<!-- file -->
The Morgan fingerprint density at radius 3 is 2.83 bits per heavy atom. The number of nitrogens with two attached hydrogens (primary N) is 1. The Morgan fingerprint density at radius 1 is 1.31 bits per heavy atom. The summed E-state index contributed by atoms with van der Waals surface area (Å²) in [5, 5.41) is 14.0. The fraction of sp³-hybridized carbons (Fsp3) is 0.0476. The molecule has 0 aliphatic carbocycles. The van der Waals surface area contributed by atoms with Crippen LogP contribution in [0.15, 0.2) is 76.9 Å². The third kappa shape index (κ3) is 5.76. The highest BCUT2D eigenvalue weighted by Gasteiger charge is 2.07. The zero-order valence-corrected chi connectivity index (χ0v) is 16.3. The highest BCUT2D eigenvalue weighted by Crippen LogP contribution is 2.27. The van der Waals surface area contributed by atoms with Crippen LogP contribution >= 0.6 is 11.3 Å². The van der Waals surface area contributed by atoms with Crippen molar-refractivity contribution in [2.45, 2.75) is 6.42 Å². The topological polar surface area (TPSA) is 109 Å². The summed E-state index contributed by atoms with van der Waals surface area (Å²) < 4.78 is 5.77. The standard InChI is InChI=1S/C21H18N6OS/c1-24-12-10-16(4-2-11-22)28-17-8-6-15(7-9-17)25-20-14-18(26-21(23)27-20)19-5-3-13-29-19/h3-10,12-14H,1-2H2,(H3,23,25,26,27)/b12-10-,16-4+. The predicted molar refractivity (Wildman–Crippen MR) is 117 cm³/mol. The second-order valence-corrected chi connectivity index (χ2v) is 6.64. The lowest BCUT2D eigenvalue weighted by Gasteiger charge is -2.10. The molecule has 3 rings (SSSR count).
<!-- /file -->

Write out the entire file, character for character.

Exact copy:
The Morgan fingerprint density at radius 3 is 2.83 bits per heavy atom. The number of nitrogens with two attached hydrogens (primary N) is 1. The Morgan fingerprint density at radius 1 is 1.31 bits per heavy atom. The summed E-state index contributed by atoms with van der Waals surface area (Å²) in [5, 5.41) is 14.0. The fraction of sp³-hybridized carbons (Fsp3) is 0.0476. The molecule has 0 aliphatic carbocycles. The van der Waals surface area contributed by atoms with Crippen LogP contribution in [0.15, 0.2) is 76.9 Å². The third kappa shape index (κ3) is 5.76. The highest BCUT2D eigenvalue weighted by Gasteiger charge is 2.07. The zero-order valence-corrected chi connectivity index (χ0v) is 16.3. The highest BCUT2D eigenvalue weighted by Crippen LogP contribution is 2.27. The van der Waals surface area contributed by atoms with Crippen LogP contribution >= 0.6 is 11.3 Å². The van der Waals surface area contributed by atoms with Crippen molar-refractivity contribution in [2.45, 2.75) is 6.42 Å². The topological polar surface area (TPSA) is 109 Å². The summed E-state index contributed by atoms with van der Waals surface area (Å²) < 4.78 is 5.77. The standard InChI is InChI=1S/C21H18N6OS/c1-24-12-10-16(4-2-11-22)28-17-8-6-15(7-9-17)25-20-14-18(26-21(23)27-20)19-5-3-13-29-19/h3-10,12-14H,1-2H2,(H3,23,25,26,27)/b12-10-,16-4+. The predicted molar refractivity (Wildman–Crippen MR) is 117 cm³/mol. The second-order valence-corrected chi connectivity index (χ2v) is 6.64. The lowest BCUT2D eigenvalue weighted by Gasteiger charge is -2.10. The molecule has 3 rings (SSSR count).